KUALA LUMPUR, Sept 12 – Doctors Without Borders (MSF) today urged Putrajaya to provide the Rohingya temporary legal status to stay in Malaysia.
The medical humanitarian group said it treats Rohingya patients who are badly injured at work in Malaysia, but who don’t go to public hospitals for fear of being reported to immigration authorities.
“Yet recent research demonstrates that including refugees in the legal workforce could add millions to gross domestic product and tax revenue, as well as create jobs for Malaysian citizens,” said Beatrice Lau, MSF’s Head of Mission in Malaysia, in a statement.
“The Pakatan Harapan manifesto promised legal status and work rights to refugees; the government should fulfil these commitments.
“Malaysia can lead by example on the question of status, by granting Rohingya some form of temporary status to stay in the country legally.”
Lau said the Muslim minority group — of which over a million fled to Bangladesh, Malaysia, Indonesia, and Thailand, among others, from violence perpetrated by the Myanmar military in Rakhine State — did not have refugee status in Malaysia and Bangladesh. Rohingya are denied citizenship in Myanmar.
“Statelessness is the root of their vulnerability,” she said.
“Rohingya in Bangladesh and Malaysia tell MSF that they feel suspended in time, unable to move beyond daily survival simply because of their identity. They say that while they dream of returning home, they currently see no pathway to a better life there.”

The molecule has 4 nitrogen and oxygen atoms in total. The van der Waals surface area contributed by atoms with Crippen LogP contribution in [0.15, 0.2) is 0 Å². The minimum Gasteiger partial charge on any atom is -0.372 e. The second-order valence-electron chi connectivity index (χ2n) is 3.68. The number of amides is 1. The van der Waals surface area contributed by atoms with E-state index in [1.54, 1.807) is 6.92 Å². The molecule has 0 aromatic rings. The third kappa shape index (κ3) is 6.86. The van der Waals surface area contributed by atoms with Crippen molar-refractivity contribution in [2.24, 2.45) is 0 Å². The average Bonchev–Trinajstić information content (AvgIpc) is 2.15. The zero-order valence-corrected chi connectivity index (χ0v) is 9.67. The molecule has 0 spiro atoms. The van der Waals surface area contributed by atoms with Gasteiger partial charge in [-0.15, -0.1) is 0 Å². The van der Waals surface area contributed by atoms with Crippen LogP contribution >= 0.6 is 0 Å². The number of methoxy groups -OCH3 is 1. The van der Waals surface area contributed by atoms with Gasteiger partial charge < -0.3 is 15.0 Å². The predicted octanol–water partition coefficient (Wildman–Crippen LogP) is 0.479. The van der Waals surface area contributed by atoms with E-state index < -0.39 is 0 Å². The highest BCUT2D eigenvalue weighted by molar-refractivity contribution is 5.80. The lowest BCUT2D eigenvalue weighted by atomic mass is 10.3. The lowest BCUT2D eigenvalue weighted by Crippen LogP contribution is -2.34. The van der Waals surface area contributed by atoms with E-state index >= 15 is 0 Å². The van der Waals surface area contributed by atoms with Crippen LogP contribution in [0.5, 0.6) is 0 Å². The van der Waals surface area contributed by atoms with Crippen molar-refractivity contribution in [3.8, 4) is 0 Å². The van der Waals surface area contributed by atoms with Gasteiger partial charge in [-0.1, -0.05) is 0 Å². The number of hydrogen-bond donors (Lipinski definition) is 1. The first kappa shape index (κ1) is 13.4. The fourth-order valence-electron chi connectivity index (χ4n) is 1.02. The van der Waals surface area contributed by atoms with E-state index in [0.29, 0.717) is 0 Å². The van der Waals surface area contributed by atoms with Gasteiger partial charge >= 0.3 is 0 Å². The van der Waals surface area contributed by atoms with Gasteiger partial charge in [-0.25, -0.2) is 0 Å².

A surge in fighting between the Myanmar military and the Arakan Army, an ethnic Rakhine insurgent group, has displaced tens of thousands since last January, according to Lau.
In Bangladesh, Rohingya refugees are not allowed to independently access public health facilities due to movement restrictions, and there is a lack of specialised services for mental health and sexual and gender-based violence, despite high needs.
Southeast Asia’s leaders will convene on the sidelines of the United Nations (UN) General Assembly this month and during the Asean Summit in November.
“At the political level, Asean should support Myanmar to implement the recommendations of the Rakhine Advisory Commission, led by the late UN Secretary-General Kofi Annan.
“If realised in full, in the spirit they were drafted, the recommendations will benefit all communities,” Lau explained.
She said Asean could engage Myanmar on issues like birth registration and suggested a citizenship verification process of international standards, stressing that the Rohingya need clarity about their citizenship rights.
Philip Alston, the UN Special Rapporteur on extreme poverty and human rights, in his recent report on a working visit to Malaysia, also noted that irregular migrants reported avoiding government health centres altogether due to document checks and potential involvement of immigration authorities.
“The government confirmed to me that undocumented people receiving treatment would subsequently be detained and deported,” he had said.